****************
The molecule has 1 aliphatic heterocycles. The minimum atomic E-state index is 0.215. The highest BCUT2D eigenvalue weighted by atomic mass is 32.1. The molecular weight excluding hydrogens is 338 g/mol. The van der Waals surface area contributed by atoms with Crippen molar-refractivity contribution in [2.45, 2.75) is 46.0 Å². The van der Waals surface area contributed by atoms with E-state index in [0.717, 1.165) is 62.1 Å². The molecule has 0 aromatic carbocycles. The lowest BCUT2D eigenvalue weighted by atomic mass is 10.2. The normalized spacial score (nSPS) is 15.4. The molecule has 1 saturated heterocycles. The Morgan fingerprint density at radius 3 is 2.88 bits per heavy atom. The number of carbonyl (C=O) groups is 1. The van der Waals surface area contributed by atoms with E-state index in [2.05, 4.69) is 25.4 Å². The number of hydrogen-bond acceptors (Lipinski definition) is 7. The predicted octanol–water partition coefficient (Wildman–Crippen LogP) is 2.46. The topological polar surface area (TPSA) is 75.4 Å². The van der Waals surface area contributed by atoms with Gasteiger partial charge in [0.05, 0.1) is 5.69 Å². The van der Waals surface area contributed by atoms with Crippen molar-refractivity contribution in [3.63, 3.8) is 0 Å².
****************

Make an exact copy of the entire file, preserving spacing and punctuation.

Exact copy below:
The molecule has 1 aliphatic heterocycles. The minimum atomic E-state index is 0.215. The highest BCUT2D eigenvalue weighted by atomic mass is 32.1. The molecular weight excluding hydrogens is 338 g/mol. The van der Waals surface area contributed by atoms with Crippen molar-refractivity contribution in [2.45, 2.75) is 46.0 Å². The van der Waals surface area contributed by atoms with E-state index in [0.717, 1.165) is 62.1 Å². The molecule has 0 aromatic carbocycles. The lowest BCUT2D eigenvalue weighted by atomic mass is 10.2. The normalized spacial score (nSPS) is 15.4. The molecule has 1 saturated heterocycles. The Morgan fingerprint density at radius 3 is 2.88 bits per heavy atom. The number of carbonyl (C=O) groups is 1. The van der Waals surface area contributed by atoms with E-state index in [2.05, 4.69) is 25.4 Å². The number of hydrogen-bond acceptors (Lipinski definition) is 7. The predicted octanol–water partition coefficient (Wildman–Crippen LogP) is 2.46. The topological polar surface area (TPSA) is 75.4 Å². The van der Waals surface area contributed by atoms with Gasteiger partial charge in [0.05, 0.1) is 5.69 Å². The van der Waals surface area contributed by atoms with Crippen molar-refractivity contribution in [3.63, 3.8) is 0 Å².